With the exception of "Rounders," movies about poker rarely get it right. Even in the classic "The Cincinnati Kid," with the immortal showdown between Steve McQueen and Edward G. Robinson, the final hand is straight out of fantasyland. They're playing five-card stud and McQueen gets a full house - only to learn Robinson has a straight flush.
That happens about once every 100 years. Same thing with the Texas Hold 'Em showdown in the otherwise-stellar "Casino Royale." You could watch every hand in every episode in televised Hold 'Em shows ever filmed, from "Poker After Dark" to "High Stakes Poker" to "Celebrity Porn Poker" (I'm not kidding), and you'd never see anything like the final four-player hand (nut flush, full house, higher full house, straight flush). It was WAY over the top.
"Lucky You" gets it right. The main romance is a tad corny, and the poker metaphors are hokey, but this movie knows its Hold 'Em. Just about every hand - and there's a lot of poker in this movie - is played in plausible fashion.
Most of the table talk is spot-on as well. Despite the credentials of the major players involved - the film was directed by Curtis Hanson ("L.A. Confidential," "8 Mile"), co-written by Eric Roth ("Munich," "Forrest Gump") and stars Eric Bana, Drew Barrymore and Robert Duvall - "Lucky You" has been sitting on the shelf for two years. They almost missed the poker craze altogether. You'd think a film sidelined for so long would be a mess, but this is a well-crafted and insightful look at the mind-set of the hard-core gambler, who is more addicted to the action than the money. Bana's a good actor, but he's a little too perfectly coiffed and a bit stiff here as Huck Cheever, a talented but reckless poker player/lone wolf who regularly goes broke. Huck (who is not based on real-life poker pro Huck Seed) is the kind of player who will go all-in even when he knows he's about a 3-to-1 underdog.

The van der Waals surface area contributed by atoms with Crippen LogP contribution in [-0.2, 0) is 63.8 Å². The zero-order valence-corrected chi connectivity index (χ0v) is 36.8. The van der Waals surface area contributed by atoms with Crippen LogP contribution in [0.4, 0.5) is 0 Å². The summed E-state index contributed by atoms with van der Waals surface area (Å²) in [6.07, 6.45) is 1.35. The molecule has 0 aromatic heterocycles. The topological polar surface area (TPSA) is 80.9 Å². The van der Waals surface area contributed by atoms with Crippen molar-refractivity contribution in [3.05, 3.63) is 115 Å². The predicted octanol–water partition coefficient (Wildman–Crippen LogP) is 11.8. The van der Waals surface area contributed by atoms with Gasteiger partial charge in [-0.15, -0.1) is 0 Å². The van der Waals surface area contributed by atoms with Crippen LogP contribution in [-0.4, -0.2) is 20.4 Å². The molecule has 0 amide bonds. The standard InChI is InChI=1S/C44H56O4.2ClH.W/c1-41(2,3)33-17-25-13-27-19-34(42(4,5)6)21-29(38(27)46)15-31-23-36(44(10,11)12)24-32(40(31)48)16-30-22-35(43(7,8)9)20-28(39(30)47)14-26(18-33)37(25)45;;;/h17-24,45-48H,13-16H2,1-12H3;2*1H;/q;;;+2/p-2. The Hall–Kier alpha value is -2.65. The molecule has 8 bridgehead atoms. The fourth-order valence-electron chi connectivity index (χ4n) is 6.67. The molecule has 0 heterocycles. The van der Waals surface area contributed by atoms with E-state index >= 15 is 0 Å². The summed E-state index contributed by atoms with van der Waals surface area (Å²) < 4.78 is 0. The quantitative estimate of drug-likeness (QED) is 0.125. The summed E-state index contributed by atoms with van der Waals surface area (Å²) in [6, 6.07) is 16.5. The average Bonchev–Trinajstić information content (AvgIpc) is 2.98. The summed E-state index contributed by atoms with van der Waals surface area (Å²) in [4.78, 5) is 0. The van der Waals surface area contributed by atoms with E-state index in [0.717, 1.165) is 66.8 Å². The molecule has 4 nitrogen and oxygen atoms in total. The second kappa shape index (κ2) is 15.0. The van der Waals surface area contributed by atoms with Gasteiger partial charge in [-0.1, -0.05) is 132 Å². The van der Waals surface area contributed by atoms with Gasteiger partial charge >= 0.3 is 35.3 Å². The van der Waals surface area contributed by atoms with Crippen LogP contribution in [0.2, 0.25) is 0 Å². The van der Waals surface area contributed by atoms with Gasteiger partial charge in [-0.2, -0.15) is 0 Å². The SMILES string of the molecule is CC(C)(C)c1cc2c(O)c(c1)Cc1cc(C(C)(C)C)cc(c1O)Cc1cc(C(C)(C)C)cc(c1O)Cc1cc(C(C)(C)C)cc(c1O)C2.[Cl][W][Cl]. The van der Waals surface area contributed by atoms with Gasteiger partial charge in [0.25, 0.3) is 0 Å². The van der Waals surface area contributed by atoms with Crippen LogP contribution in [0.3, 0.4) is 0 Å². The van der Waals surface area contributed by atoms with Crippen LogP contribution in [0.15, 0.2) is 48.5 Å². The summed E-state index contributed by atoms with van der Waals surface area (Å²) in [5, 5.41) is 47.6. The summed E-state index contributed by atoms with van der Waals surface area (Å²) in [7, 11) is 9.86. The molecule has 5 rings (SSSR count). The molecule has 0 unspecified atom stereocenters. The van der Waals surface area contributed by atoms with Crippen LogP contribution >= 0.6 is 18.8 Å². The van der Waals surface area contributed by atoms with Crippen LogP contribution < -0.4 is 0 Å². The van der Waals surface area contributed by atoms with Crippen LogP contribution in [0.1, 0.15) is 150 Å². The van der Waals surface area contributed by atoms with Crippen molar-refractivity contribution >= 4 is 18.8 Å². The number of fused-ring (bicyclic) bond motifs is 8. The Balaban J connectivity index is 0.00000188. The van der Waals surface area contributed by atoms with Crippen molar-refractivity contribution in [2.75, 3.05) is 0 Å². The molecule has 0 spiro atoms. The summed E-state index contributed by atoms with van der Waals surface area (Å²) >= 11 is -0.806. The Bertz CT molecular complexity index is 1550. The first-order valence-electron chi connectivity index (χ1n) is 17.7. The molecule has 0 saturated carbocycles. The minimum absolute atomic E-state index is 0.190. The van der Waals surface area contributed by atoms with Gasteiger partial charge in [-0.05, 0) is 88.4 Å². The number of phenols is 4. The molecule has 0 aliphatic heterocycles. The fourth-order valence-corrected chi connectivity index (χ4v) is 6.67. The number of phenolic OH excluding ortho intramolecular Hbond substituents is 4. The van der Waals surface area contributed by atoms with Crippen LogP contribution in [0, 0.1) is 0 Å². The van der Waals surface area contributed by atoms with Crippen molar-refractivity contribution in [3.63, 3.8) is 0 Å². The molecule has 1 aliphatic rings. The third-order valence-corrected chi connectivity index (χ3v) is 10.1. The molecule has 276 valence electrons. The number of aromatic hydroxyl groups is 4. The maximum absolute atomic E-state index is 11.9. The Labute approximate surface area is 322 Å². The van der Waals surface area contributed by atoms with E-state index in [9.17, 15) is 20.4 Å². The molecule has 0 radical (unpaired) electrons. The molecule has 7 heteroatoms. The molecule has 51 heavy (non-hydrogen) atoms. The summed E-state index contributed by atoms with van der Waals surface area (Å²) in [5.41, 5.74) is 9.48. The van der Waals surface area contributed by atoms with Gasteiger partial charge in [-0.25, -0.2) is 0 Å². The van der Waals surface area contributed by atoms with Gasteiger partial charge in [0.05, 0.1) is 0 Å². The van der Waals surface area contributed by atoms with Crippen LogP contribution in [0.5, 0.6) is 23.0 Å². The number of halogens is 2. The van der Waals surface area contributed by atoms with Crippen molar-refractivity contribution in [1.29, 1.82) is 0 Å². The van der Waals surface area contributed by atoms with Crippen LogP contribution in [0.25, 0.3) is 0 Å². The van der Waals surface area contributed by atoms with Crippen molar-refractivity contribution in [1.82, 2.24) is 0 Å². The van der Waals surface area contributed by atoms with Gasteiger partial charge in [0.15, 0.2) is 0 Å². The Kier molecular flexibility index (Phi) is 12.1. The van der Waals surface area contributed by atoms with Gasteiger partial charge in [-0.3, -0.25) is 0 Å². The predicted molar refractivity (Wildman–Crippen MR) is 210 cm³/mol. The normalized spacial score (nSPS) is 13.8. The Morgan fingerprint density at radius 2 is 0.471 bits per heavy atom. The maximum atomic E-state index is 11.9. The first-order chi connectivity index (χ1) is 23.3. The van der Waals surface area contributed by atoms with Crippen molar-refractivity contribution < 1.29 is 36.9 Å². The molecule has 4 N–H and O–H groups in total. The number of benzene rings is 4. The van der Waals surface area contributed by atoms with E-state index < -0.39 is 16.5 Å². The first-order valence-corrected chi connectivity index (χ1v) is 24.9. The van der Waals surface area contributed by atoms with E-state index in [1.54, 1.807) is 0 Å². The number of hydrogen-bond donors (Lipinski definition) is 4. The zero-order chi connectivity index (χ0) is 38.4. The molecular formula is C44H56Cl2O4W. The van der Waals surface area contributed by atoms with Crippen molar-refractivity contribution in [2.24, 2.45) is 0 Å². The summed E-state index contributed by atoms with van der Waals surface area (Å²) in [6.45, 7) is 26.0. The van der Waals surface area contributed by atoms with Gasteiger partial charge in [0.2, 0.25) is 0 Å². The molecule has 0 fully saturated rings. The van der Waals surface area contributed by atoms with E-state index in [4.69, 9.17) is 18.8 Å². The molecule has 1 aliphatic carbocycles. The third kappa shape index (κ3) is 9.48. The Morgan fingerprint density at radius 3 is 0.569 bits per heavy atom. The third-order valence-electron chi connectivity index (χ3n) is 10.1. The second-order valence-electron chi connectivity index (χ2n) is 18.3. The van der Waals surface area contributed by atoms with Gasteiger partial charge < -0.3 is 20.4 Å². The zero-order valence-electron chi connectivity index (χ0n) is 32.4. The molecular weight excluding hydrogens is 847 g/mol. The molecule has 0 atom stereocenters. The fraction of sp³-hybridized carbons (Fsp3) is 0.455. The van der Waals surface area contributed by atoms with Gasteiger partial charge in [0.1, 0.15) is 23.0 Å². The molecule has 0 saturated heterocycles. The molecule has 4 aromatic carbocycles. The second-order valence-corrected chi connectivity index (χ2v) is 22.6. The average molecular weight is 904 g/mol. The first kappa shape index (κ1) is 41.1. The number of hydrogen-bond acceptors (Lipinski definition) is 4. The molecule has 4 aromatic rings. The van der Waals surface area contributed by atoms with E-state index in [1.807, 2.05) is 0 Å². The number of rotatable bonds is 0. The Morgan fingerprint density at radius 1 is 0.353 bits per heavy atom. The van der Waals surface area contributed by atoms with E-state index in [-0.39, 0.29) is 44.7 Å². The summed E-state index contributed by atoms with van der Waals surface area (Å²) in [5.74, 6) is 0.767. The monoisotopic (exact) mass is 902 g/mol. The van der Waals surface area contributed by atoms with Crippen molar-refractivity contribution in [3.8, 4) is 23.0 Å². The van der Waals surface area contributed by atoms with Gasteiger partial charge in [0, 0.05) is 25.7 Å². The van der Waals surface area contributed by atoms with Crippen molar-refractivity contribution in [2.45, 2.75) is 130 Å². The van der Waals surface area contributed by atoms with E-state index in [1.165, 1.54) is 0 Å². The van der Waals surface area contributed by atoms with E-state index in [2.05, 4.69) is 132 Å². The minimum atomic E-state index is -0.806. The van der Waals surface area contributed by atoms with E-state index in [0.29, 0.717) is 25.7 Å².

Duvall, who has been playing crusty old charmers since he was about 40, is perfectly tailored to the part of Huck's semi-estranged dad, L.C. Cheever, a two-time World Series of Poker champion who is revered as a legend by everyone except Huck, who still resents the old man for running out on him and Mom back in the day. With his cowboy walk, quick wit, questionable hair and crinkly smile, Duvall's Cheever looks and sounds like one of those guys who spend so much time in casinos they can't tell you what day it is. He's gold in this role.
Fresh off her turns as the sunny love interest in "Music & Lyrics" (not to mention "Fever Pitch," "Never Been Kissed," "The Wedding Singer," etc., etc.), Drew Barrymore is the curiously named Billie Offer, a sweet gal who is new in town and instantly falls for Huck despite the warnings of her sister (Debra Messing in a tiny role). Billie is charmed by Huck's gambling adventures (in one hilarious sequence, he tries to run three miles AND shoot 78 or better in 18 holes in less than three hours for $10,000), but not so charmed when he "borrows" money from her purse to feed his habit.
Although Huck goes broke more than once and gets roughed up by a couple of thugs working for his bankroller after he blows the $10,000 entrance fee to the World Series of Poker, "Lucky You" isn't a particularly dark examination of the gambling universe. Even the addicts who make insane wagers, e.g., a guy who literally gets breast implants to win a huge bet, are seen more as colorful characters than sad cases. Bana's Huck is like the Kevin Costner character in the similarly toned "Tin Cup" - a guy with all the talent in the world who needs to learn how to stop being his own worst enemy.
Using the actual furniture and artwork from the Bellagio's old poker room in Las Vegas, Hanson sets "Lucky You" in 2003. Real-life pros such as Sammy Farha, Doyle Brunson and Barry Greenstein make cameos; Jennifer Harman has a small role.
As gambling movies go, "Lucky You" isn't as gritty as "The Gambler" (with James Caan in a great performance) or as darkly funny as Robert Altman's "California Split," but it's a solid piece of mainstream storytelling that works as a character study and a love story, even if you don't know a gut-shot straight draw from a nut flush.